Australia’s federal election in May saw the reins of government switch to a different political party, but a serial misinformation spreader claims political parties are actually illegal under the constitution.
However, constitutional law and history experts told AAP FactCheck the claim is false and “obvious nonsense”.
Riccardo Bosi in a video shared on YouTube and Facebook says “parties are actually illegal under the constitution. Just because we have it doesn’t mean it’s legal… The constitution actually says you must direct the elector – that’s you, don’t call yourself a voter, call yourself an elector – the elector must directly elect their representative. Now, when you put a party in there, it has interposed itself between the elector and the representative, which is unconstitutional” (video mark 4min 12sec).
Mr Bosi is leader of the unregistered AustraliaOne Party and unsuccessfully stood in the western Sydney seat of Greenway at the federal election. He has been debunked by AAP FactCheck on subjects such as the legality of the Australian election; COVID-19 vaccines; former prime minister Scott Morrison and the war in Ukraine and investigated for misinformation here, here and here.
Professor Graeme Orr of the University of Queensland, an expert in electoral law, told AAP FactCheck in an email that Mr Bosi’s claims were “obvious nonsense at many levels”.
Dr Ben Saunders, an associate professor at Deakin Law School with a research interest in constitutional law, agreed, telling AAP FactCheck via email: “The claim that political parties are illegal under the Australian Constitution is false: the constitution does not attempt to prohibit the existence of political parties in any way.”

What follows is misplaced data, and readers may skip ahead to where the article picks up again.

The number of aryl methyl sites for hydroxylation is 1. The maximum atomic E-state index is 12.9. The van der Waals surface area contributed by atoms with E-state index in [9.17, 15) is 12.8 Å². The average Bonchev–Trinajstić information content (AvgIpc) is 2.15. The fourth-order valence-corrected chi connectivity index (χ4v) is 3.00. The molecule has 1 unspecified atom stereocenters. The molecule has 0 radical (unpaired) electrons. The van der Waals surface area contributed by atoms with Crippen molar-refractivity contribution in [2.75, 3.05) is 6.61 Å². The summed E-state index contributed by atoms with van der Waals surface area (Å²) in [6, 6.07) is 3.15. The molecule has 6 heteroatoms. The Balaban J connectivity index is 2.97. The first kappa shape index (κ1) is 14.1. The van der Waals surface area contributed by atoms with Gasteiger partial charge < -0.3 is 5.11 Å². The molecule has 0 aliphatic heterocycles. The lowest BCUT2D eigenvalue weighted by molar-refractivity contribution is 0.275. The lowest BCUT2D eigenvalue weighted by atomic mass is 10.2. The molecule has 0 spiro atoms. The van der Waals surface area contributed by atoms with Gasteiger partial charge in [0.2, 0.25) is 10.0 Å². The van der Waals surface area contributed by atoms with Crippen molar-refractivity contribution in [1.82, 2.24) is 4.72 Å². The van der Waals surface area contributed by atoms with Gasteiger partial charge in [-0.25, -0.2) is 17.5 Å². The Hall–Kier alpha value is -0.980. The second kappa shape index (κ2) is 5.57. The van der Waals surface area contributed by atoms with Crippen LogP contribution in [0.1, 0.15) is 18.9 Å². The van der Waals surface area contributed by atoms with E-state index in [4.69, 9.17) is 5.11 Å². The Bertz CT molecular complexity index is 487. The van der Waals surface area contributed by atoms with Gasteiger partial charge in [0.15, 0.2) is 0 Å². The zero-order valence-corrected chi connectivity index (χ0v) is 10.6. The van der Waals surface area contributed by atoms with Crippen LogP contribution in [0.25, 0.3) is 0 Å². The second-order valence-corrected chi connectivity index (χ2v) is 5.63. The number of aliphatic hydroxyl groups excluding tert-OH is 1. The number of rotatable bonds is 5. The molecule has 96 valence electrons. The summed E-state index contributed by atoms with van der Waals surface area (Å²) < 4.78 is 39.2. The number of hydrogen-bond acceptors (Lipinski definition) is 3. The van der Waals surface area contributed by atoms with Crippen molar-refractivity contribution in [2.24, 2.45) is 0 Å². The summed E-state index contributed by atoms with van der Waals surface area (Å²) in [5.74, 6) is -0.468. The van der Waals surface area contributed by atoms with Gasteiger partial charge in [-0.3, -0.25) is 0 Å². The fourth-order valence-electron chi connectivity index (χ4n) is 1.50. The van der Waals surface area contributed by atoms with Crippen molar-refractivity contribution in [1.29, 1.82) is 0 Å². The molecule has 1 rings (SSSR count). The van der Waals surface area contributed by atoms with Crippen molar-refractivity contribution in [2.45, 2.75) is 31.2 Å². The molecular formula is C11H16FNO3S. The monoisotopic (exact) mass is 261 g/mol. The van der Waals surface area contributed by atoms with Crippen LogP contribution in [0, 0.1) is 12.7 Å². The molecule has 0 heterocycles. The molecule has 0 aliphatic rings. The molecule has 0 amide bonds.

“It is very clear that political parties are not illegal under the constitution,” Anne Twomey, a professor of constitutional law at the University of Sydney, said in an email.
Mr Bosi’s claim that “the elector must directly elect their representative” has no bearing on the existence of political parties, Prof Orr explained.
“‘Directly’ chosen simply means there must be an election with the names of possible MPs on the ballot.”
Candidates affiliated with political parties stood in Australia’s first election in which “party structures were embryonic and ‘selection processes varied’,” according to a Parliamentary Library article. Edmund Barton of the Protectionist Party became the nation’s first prime minister in 1901.
“Parties were a key assumption of British constitutional thought, which the framers of our constitution drew on when drafting the constitution,” Dr Saunders said. “Parties were considered essential to provide stable working majorities under the Westminster system.”
Section 15 of the constitution is the only part that explicitly mentions political parties in the context of filling Senate vacancies. The section was added in 1977, Dr Saunders said, and it notes that if a senator leaves a vacancy and “he was publicly recognised by a particular political party as being an endorsed candidate of that party,” the person filling the vacancy “shall … be a member of that party”.
Citing that section “it is therefore implausible to argue that political parties are illegal under the constitution,” Prof Twomey said.
Dr Saunders added: “Far from being illegal, the existence of parties was in fact a key assumption upon which our constitution was built.”
The claim political parties are illegal under the Australian Constitution is false. Any interpretation to that effect is mistaken, constitutional law and history experts confirmed to AAP FactCheck.
False – The claim is inaccurate.